GPO or safest way to disable access to PowerShell for PCs

I want to disable PowerShell access on users' PCs batch by batch rather than across 3000 PCs corporate-wide in one go.

What's the safest / easiest way?  There's a direction in our corporate to mitigate against fileless attacks:

Fileless attacks have gone mainstream. They were one of the fastest growing threats in 2017 and are predicted to grow even more next year. And they're the most dangerous - Ponemon's 2017 State of Endpoint Security Risk study found that more than 75% of successful breaches involve fileless techniques.
What's behind this troubling growth? A new Morphisec report looks at the evolution of this attack trend and examines how malware incorporates fileless techniques to avoid antivirus and NextGen detection tools.
sunhuxAsked:
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ferraristaCommented:
Disable access to powershell:

In the Group Policy window for users, on the left-hand side, drill down to User Configuration > Administrative Templates > System > Don’t run specified Windows applications.

In the properties window that opens, click the “Enabled” option and then click the “Show” button.

In the “Show Contents” window add --> powershell.exe
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arnoldCommented:
OU based restriction/application of GPO
One is to use security filter, and specify a test system to which the GPO will apply.
In the absence of OUs, are the systems grouped in a security group that can be used in the security filter to which the GPO will apply?
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btanExec ConsultantCommented:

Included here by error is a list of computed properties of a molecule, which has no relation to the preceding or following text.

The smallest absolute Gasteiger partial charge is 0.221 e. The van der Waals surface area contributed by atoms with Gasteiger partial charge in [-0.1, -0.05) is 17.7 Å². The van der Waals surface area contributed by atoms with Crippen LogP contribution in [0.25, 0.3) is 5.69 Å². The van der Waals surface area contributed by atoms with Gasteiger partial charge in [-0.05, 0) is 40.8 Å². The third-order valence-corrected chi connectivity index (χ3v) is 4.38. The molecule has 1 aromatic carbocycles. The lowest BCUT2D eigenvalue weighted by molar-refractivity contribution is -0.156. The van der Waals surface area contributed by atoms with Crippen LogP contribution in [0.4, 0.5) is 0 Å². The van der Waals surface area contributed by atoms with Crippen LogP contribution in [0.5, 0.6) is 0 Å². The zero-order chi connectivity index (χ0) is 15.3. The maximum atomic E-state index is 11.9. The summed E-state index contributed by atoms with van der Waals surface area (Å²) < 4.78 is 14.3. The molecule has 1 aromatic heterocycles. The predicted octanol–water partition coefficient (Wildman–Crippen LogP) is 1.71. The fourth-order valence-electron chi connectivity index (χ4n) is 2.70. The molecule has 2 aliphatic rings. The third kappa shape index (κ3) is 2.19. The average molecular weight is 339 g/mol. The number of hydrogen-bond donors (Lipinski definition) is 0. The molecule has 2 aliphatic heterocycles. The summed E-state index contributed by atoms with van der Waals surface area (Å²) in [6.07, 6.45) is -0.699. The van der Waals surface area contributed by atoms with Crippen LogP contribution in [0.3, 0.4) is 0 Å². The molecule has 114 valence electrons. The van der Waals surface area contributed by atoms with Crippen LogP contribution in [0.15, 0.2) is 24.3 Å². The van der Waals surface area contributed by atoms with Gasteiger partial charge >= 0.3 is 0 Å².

Actually fileless attack also means the malware is "fully loaded" and not required for the callback to download the lethal payload that will damage the victim machine. The mentioned Powershell attack is just one category to defend against this attack. Collectively you should go for application whitelisting which comes with Applocker or HIPS like McAfee app control.

See the various assessment of potential bypass of HIPS controls. PS script can be excluded from whitelist.
https://kc.mcafee.com/corporate/index?page=content&id=KB86405

See best practice as a whole
Script authorization
Application Control includes a default script interpreter list to whitelist script exclusions. Technical Support recommends that you update the list based on the requirements in your environment. You must evaluate script interpreters (such as PowerShell, Perl, PHP, and Java) and the extensions they support. If any script interpreters are present with no business requirement, Technical Support recommends they be removed from the system or prevented from execution using Application Control constructs.
https://kc.mcafee.com/corporate/index?page=content&id=KB86405
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btanExec ConsultantCommented:
For author advice.
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btanExec ConsultantCommented:
For consideration as advised to tap more on the HIPS capabilities.
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